Re: Raise Your Mugs to German Efficiency!


On 10/2/2009 7:42 PM Miles Bader ignored two million years of human evolu=
tion to write:

Quoted text here. Click to load it

How _do_ they serve beer where?  At Oktoberfest, it's served in
the one-liter "Mass" glass mug, and it's served that way elsewhere
in Munich and southern Bavaria, but it's not common across Germany
by any means.  You'll see beer served by the Mass at other brewfests
in Bavaria, and a few beer halls too.  Munich's Forschungsbrauerei
(a small brewery and pub that isn't well-known to outsiders, thank
goodness) serves only by the Mass after 4pm, and if you want to get
confused in a quick hurry, a Mass of the St-Jakobus Blonder Bock will
do that readily.  Otherwise, at most bars and pubs, you usually have
to specify a Mass if that's what you really want; the default order
is usually a half-liter (Helles, Dunkles, Weizenbier) or 0.3 liter
(Pils).  That's generally true in just about all of Bavaria (including
the not-so-Bavarian region of Franconia to the north).  Get to other
cities, and things change:  0.2 liter glasses of the local specialty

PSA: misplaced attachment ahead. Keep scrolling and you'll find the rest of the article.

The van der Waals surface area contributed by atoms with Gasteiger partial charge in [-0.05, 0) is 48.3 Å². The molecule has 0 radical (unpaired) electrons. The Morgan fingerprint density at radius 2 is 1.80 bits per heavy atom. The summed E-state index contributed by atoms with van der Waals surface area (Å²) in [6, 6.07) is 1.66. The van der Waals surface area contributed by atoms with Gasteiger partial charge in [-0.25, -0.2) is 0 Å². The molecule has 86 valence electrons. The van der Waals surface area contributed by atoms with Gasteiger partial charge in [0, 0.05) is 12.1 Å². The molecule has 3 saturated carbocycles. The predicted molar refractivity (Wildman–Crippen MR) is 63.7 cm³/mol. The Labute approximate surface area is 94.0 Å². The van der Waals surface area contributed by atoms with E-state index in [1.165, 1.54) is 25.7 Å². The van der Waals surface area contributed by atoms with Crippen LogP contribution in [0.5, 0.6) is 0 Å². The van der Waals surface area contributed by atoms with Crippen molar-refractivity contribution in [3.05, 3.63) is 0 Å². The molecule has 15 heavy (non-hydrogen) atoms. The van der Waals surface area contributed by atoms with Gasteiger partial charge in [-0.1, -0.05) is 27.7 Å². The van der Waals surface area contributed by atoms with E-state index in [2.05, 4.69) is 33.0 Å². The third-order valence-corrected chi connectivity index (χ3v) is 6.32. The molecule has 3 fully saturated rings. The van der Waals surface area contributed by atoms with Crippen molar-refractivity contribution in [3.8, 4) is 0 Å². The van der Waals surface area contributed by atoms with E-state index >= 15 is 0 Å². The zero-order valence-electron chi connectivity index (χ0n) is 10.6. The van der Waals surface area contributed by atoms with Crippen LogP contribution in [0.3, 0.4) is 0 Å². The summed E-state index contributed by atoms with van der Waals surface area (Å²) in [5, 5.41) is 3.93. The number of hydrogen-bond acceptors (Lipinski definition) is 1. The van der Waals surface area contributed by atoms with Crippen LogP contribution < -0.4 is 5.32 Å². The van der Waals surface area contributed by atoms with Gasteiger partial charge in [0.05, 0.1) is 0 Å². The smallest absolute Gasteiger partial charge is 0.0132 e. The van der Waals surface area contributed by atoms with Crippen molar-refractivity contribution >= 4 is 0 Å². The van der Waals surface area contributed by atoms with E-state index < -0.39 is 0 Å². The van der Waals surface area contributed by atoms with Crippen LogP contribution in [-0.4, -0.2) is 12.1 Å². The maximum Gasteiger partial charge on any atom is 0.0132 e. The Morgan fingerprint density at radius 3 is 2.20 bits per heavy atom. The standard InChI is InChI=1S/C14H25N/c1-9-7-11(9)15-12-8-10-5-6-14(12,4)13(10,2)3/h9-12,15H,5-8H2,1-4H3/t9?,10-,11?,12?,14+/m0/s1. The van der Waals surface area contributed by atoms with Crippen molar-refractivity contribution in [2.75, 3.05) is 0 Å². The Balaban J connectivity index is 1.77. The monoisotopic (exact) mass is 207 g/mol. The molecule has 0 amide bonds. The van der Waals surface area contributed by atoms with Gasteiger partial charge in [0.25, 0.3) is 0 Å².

in Cologne, 0.25 liter glasses in DBCsseldorf, 0.4 liter "Prussian
pints" in Berlin, and so on.

Drink up.  Oktoberfest is just about over anyway.

Re: Raise Your Mugs to German Efficiency!


Quoted text here. Click to load it

More or less, depending on what the meaning of "pint" is.

Quoted text here. Click to load it

Er...IIReckonC, 10 pints (US) would be less than 5 liters.  And
then given the notorious short pours at the Oktoberfest...but
yes, 139# is pretty waify for 4-5 liters of ~6% beer.  

Big deal though--who could possibly choke down even one Ma7
of such bland, sweet, SHITE?  Christ, I can't even finish a
half liter of any of the Ofestbier(s), they're so dumbed down
for the tourists/to get people drunk.  And for 8+ EUR a Maß!

Christ, I got plowed after 3-1/2 liters of Roppelt Kellerbier,
at ~5%, and for which I paid 2 EUR a liter at their sort-of-not-
really-Oktoberfest last Wednesday, their last day of Bierkeller
season, when beer is traditionally nearly half price.  (Normal
price is 3.50 per liter)  

(Actually, I didn't pay anything, as beer's traditionally free
for regulars on KellerClosingDay.  Hey, I got comped!1!1!!)

ObCrapHandyFotos:
http://i33.tinypic.com/2d0bbiv.jpg (IIRC the day's first Maß)
http://i36.tinypic.com/2yy2ejo.jpg "Last day at the Keller"
And ObCrapHandyVideo: http://de.tinypic.com/r/2dotxj/4 (Hey, I'd been drinkin'. Me Kellermate seems to have ducked
out of view.)

And is there a better beer in Krautley than Roppelt's?  I'm
not aware of one, except maybe Griess Kellerbier, and a couple
of the better Franconian winter bocks, namely Griess and
Mönschsambacher.  But even these aren't necessarily better.
Roppelt's is simply  perfectly balanced between malt, hops,
and a yeast that ends up being a bit fruity.